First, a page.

What To Know Before Buying U.S. Real Estate

There are several different ways to buy real estate in the U.S. Although some of the following information may seem familiar, as a buyer in a foreign market, it is essential to understand the pros and cons of each approach in order to avoid adverse tax effects in the future. 

What you need to Know

The following is a summary of useful terminology and information:

Tenancy versus Joint Tenancy 

If you plan to purchase rental property in the U.S. you will want to fully understand the difference between Tenancy and Joint Tenancy. In a nutshell, the primary distinction is that with Tenancy, each individual tenant is free to do as he or she sees fit where as in a Joint Tenancy situation, each tenant owns the property in its entirety which therefore means that a joint agreement must be established before any changes are made.

Liability Exposure

Another important point to have some knowledge of is liability exposure. If, for example, you have a U.S. based rental property in your name, you could be exposing yourself to increased risks should any liability issues arise.

Of course, the option to purchase additional insurance is available but this route doesn’t come without limitations as the coverage may not include full liability. Registering the property using a business entity can help alleviate that liability.

Corporate Ownership

Owning U.S. based property using a business entity could help you sidestep some taxation issues on a personal level but tread with caution as the ratio is delicate and is dependent upon the specific circumstances of each situation. Carefully review your circumstances and don’t be shy to tap into the guidance of a qualified, cross-border tax professional to help ensure the ramifications are fully understood.

Liability and Insurance

Generally speaking, the U.S. is more litigious in nature than other countries. Therefore, you’ll want to have a solid understanding of liability issues and parameters. Investment properties are typically a higher liability risk than personal use real estate. Yes, having a business entity own the property can help to prevent personal liability exposure but be sure to consider the property’s cash flow, holding period and other taxation factors that could render other, less costly options to fully protect yourself, your family and your assets.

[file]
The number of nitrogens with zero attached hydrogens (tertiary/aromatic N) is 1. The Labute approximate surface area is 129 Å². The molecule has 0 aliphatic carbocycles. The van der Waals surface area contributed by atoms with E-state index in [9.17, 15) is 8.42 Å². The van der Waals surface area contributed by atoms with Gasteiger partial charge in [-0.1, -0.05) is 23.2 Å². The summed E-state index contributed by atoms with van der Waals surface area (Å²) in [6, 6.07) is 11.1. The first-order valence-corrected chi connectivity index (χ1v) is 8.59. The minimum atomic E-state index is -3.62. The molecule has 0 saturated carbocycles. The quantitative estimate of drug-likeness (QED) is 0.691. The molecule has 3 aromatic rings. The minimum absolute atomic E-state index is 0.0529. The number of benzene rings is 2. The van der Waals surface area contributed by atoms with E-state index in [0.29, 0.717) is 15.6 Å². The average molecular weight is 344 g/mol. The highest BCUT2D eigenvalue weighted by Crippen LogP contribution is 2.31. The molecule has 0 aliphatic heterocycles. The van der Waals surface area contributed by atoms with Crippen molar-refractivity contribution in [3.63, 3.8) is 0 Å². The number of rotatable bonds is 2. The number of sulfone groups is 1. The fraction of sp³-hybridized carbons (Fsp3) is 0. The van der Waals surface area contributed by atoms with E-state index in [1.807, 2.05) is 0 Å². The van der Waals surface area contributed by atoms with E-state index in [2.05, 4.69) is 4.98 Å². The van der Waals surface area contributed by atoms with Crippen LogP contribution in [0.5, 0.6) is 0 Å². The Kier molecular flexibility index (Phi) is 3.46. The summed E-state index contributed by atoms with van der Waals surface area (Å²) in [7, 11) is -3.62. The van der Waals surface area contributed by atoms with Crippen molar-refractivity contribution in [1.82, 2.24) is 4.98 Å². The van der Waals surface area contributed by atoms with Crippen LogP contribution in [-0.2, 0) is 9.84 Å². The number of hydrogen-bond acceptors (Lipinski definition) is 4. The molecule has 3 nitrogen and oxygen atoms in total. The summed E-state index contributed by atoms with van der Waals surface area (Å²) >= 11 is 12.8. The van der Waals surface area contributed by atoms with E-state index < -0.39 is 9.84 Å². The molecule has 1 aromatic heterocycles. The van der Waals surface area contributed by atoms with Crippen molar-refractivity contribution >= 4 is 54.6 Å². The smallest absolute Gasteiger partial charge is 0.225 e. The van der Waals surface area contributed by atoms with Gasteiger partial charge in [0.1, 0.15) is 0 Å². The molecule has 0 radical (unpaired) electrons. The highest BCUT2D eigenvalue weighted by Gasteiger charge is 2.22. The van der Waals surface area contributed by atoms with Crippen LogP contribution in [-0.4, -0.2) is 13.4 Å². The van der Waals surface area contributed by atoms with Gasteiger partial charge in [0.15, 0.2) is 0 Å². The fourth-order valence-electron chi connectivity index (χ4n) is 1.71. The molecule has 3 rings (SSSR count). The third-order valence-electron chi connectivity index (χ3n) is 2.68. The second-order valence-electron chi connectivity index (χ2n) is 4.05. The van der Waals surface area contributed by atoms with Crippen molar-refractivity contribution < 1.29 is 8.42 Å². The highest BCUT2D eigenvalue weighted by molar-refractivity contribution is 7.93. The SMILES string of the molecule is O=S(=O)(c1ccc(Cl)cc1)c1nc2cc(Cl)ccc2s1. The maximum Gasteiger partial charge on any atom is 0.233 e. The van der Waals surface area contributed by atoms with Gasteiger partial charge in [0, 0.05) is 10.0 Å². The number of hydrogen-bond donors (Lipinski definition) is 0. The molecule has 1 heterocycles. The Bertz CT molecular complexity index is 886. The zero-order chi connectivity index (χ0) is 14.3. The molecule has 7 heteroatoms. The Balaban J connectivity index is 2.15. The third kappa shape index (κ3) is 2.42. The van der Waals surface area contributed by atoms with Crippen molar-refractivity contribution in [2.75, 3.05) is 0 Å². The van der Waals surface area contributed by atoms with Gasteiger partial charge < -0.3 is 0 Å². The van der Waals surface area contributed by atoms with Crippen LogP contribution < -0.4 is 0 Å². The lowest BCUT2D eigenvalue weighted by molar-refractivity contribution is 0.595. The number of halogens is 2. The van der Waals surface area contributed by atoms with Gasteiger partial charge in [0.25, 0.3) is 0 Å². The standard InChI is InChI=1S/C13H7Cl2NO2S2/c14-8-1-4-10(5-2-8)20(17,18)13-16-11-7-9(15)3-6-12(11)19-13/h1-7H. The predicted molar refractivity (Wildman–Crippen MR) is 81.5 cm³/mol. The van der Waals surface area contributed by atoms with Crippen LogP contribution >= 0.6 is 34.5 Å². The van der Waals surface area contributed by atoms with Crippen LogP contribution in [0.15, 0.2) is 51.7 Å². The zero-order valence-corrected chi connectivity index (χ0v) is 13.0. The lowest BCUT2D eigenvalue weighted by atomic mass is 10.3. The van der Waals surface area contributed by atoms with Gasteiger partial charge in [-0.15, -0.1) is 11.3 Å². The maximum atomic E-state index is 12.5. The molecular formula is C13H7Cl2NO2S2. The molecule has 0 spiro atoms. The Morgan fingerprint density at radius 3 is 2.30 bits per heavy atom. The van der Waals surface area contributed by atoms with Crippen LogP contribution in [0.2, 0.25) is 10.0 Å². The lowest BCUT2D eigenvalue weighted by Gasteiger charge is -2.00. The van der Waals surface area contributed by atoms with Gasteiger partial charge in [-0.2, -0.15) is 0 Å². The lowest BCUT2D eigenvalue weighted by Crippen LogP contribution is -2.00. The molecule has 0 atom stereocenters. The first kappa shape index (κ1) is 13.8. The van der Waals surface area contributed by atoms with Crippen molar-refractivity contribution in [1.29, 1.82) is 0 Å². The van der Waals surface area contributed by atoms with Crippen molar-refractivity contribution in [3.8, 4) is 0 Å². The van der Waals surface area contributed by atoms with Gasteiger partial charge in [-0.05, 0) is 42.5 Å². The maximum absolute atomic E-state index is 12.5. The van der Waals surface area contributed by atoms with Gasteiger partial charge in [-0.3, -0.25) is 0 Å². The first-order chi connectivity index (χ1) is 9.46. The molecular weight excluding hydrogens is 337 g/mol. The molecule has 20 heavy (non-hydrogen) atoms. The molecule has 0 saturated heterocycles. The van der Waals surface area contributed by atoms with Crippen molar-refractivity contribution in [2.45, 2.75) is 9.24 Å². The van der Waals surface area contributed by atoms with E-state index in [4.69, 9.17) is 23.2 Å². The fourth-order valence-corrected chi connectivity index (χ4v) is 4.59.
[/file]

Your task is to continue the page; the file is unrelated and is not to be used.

Understand Taxation Loops and Holes

Using a Canadian-based company to purchase U.S-based property can be helpful but it certainly isn’t risk-free. This approach, for example, can lead to additional tax-filing requirements which can lead to paying more money and in some cases even double taxation. Limited Liability Companies (LLCs) and corporations are especially susceptible.

An important point to note is that only U.S. property that is used in a business or trade is subject to American tax-filing requirements. If the property is solely your second or vacation home, it is exempt until the property is sold. Then, the capital gain must be reported through a non-resident tax return. Rental income produced through U.S-based property is also obliged to file a non-resident tax return, IRS form 1040-NR

Also important to note, as per the U.S/Canada Tax Treaty, Canadians are awarded a pro-rated amount of tax exemptions allotted to U.S. residents. Often times, this amount is enough to exclude the property from estate taxation.

Bottom Line

Non-U.S. residents purchasing U.S. property often become overwhelmed and bogged down with bureaucratic implications which can lead to losing focus on the overall big picture. 

Information contained in this publication has been compiled from sources believed to be reliable, but no representation or warranty, express or implied, is made by MRG Wealth Management Inc., or any other person or business as to its accuracy, completeness, or correctness.  Nothing in this publication constitutes legal, accounting or tax advice or individually tailored investment advice. This material is prepared for general circulation and has been prepared without regard to the individual financial circumstances and objectives of persons who receive it. This is not an offer to sell or a solicitation of an offer to buy any securities.